Residential Realtors are excited to offer this well laid out stucco-fronted apartment, the apartment briefly comprises a bright and airy lounge with dining space, bathed in natural light from the south east facing windows and retaining many period features including a delightful feature fireplace, a stylish and very well equipped integrated kitchen, two generously proportioned bedrooms, both offering an impressive array of storage options and a wonderful tiled shower room complete with modern fixtures and a built in television.
Located just a stones throw away from Pimlico station (Victoria line) and a short walk to Victoria for national rail, this modern and highly finished two bedroom apartment is ideally placed close to Lupus Street, providing a selection of pavement lined cafes and local conveniences; Warwick Way is also nearby and offers a more extensive of upmarket shops, bars and restaurants, while Sloane Square and Victoria are both within close proximity.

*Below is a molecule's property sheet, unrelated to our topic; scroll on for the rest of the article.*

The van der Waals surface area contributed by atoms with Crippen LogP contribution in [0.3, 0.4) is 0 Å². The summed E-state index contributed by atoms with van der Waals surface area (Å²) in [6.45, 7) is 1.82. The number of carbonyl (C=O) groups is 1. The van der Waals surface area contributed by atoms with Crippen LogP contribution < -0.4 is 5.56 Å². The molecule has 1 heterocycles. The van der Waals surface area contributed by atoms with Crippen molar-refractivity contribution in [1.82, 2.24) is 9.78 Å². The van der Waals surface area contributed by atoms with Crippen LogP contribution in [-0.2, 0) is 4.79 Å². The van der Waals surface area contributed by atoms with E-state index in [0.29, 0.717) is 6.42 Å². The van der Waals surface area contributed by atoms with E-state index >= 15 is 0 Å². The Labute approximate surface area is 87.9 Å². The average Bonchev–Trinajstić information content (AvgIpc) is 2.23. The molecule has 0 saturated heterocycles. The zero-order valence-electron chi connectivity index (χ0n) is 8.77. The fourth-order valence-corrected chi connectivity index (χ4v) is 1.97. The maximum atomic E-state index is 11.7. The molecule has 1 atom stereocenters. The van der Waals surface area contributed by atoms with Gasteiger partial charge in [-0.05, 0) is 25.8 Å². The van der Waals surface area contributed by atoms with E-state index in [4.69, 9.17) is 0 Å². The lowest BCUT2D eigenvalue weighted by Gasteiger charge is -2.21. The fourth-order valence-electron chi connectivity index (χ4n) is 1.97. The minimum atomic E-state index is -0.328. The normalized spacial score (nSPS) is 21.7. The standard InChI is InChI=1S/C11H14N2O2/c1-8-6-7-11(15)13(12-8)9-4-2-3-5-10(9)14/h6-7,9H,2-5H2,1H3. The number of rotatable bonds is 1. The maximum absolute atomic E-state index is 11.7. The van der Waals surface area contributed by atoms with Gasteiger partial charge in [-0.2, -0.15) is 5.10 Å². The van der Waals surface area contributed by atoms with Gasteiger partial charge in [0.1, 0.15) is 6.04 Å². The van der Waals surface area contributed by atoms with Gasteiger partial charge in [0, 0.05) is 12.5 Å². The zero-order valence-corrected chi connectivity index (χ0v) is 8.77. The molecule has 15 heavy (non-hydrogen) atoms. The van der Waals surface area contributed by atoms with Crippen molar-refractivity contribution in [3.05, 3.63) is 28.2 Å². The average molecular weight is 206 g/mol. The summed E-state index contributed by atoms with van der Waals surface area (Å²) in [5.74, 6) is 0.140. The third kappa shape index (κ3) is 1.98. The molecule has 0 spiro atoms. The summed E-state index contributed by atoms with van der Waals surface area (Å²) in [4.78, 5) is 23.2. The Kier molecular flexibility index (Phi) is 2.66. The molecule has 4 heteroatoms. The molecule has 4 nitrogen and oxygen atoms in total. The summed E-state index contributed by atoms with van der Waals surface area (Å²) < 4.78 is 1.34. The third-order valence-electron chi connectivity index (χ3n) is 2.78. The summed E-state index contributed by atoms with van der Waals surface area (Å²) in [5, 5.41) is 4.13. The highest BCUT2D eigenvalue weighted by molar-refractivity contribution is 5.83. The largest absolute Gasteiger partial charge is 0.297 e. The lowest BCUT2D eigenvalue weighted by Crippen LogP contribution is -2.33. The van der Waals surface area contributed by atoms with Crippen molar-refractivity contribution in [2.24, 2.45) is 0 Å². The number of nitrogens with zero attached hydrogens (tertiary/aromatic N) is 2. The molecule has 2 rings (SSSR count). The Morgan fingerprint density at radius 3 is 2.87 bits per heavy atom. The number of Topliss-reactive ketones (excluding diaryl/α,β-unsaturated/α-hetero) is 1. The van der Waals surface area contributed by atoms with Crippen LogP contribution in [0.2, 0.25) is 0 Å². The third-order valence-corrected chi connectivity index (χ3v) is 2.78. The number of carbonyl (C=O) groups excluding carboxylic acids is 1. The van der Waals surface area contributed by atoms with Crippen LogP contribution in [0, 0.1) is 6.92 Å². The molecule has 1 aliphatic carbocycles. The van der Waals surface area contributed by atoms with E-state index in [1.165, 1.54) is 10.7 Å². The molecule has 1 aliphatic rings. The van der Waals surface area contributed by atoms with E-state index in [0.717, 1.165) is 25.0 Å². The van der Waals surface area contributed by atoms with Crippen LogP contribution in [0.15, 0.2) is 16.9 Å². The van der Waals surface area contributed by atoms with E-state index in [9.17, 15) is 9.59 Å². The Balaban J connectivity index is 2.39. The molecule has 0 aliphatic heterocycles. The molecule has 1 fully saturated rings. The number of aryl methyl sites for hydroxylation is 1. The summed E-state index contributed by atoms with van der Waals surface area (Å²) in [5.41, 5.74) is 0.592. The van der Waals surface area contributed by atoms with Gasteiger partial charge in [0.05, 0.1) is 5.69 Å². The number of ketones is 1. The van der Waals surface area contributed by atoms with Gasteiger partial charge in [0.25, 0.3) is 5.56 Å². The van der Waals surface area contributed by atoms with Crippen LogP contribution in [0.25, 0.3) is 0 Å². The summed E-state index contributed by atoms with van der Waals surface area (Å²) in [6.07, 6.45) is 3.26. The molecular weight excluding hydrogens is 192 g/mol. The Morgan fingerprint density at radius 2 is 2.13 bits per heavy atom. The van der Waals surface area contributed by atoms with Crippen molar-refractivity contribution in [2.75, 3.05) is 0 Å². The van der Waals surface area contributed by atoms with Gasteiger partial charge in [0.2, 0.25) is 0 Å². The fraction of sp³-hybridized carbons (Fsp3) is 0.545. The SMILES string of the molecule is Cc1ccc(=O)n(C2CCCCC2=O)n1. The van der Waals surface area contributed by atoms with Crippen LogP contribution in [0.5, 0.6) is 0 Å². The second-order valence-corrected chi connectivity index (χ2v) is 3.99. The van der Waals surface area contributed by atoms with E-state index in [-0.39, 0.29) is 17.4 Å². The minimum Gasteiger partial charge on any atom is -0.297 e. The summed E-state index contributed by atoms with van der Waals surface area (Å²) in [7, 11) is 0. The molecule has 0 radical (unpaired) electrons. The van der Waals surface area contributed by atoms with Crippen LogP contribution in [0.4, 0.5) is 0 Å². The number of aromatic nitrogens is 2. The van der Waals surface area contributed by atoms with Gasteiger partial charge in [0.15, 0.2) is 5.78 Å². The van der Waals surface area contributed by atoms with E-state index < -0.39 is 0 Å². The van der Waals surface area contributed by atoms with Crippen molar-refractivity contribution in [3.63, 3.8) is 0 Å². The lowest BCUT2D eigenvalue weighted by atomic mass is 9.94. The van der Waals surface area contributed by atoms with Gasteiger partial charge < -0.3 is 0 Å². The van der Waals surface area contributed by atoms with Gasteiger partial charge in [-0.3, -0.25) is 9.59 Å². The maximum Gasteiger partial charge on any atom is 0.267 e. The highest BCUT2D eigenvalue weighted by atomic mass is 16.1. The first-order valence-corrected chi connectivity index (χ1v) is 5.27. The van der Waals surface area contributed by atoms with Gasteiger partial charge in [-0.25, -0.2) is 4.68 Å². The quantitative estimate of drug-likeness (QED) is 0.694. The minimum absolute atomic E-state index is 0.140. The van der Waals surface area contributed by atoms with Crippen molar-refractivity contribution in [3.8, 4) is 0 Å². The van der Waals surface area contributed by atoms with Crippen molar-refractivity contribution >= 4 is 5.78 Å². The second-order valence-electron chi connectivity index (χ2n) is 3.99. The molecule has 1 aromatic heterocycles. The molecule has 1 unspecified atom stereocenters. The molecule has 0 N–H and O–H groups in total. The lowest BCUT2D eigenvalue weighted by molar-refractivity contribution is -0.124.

This property is ideally situated for local and national rail links, and is minutes from many of London's finest locations, including Tate Britain and the Apollo Victoria Theatre.
St. Georges Square development was started in 1835 by the landowner, the Marquess of Westminster, and the building was supervised by Thomas Cubitt who also designed the gardens. St George's Square was originally laid out in 1839 as two parallel streets running north-south but by 1843 had been developed into a formal square, London's only residential square open to the River Thames. The first residents moved in in 1854. Until 1874 the square had its own pier for steamers.
St George's Square was in the parish of George Hanover Square and was named after the patron saint of England. In the gardens, now known as Pimlico Gardens, stands a stone statue by John Gibson of William Huskisson MP — the first person ever to be run over and killed by a railway engine — wearing a Roman senatorial toga. The statue, originally designed for the Royal Exchange, was placed in the gardens in 1915. The statue was described by Sir Osbert Sitwell as "boredom rising from the bath". The Church of St Saviour (1864) stands at the north end of the square; it was designed by Thomas Cundy the Younger, who was the surveyor for the Grosvenor estate.